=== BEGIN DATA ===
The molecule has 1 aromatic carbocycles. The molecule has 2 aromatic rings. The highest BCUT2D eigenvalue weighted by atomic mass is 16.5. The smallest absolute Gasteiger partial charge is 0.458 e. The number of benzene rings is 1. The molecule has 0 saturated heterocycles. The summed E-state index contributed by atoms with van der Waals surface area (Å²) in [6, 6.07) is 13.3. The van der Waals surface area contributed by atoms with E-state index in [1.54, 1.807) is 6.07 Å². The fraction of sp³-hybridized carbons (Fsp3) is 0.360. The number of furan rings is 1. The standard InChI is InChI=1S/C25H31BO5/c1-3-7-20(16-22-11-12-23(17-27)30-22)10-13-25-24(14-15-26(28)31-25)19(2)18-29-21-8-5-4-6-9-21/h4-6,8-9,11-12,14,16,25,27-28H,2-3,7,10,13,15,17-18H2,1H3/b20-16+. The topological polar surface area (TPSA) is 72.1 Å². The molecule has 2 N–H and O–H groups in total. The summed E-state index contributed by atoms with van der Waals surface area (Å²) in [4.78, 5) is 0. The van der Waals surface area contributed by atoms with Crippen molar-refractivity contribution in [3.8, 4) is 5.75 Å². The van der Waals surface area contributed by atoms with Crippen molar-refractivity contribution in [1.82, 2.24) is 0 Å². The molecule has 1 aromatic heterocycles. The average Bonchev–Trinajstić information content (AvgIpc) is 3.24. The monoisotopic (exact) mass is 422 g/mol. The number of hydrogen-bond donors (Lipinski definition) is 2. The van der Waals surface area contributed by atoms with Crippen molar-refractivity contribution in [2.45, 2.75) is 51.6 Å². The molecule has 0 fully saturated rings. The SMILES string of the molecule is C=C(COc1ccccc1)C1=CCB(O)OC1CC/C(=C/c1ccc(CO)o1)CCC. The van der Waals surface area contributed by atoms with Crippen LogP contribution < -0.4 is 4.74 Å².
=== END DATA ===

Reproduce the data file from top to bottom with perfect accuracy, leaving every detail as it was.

The molecule has 1 aromatic carbocycles. The molecule has 2 aromatic rings. The highest BCUT2D eigenvalue weighted by atomic mass is 16.5. The smallest absolute Gasteiger partial charge is 0.458 e. The number of benzene rings is 1. The molecule has 0 saturated heterocycles. The summed E-state index contributed by atoms with van der Waals surface area (Å²) in [6, 6.07) is 13.3. The van der Waals surface area contributed by atoms with E-state index in [1.54, 1.807) is 6.07 Å². The fraction of sp³-hybridized carbons (Fsp3) is 0.360. The number of furan rings is 1. The standard InChI is InChI=1S/C25H31BO5/c1-3-7-20(16-22-11-12-23(17-27)30-22)10-13-25-24(14-15-26(28)31-25)19(2)18-29-21-8-5-4-6-9-21/h4-6,8-9,11-12,14,16,25,27-28H,2-3,7,10,13,15,17-18H2,1H3/b20-16+. The topological polar surface area (TPSA) is 72.1 Å². The molecule has 2 N–H and O–H groups in total. The summed E-state index contributed by atoms with van der Waals surface area (Å²) in [4.78, 5) is 0. The van der Waals surface area contributed by atoms with Crippen molar-refractivity contribution in [3.8, 4) is 5.75 Å². The van der Waals surface area contributed by atoms with Crippen molar-refractivity contribution in [1.82, 2.24) is 0 Å². The molecule has 1 aromatic heterocycles. The average Bonchev–Trinajstić information content (AvgIpc) is 3.24. The monoisotopic (exact) mass is 422 g/mol. The number of hydrogen-bond donors (Lipinski definition) is 2. The van der Waals surface area contributed by atoms with Crippen molar-refractivity contribution in [2.45, 2.75) is 51.6 Å². The molecule has 0 fully saturated rings. The SMILES string of the molecule is C=C(COc1ccccc1)C1=CCB(O)OC1CC/C(=C/c1ccc(CO)o1)CCC. The van der Waals surface area contributed by atoms with Crippen LogP contribution < -0.4 is 4.74 Å².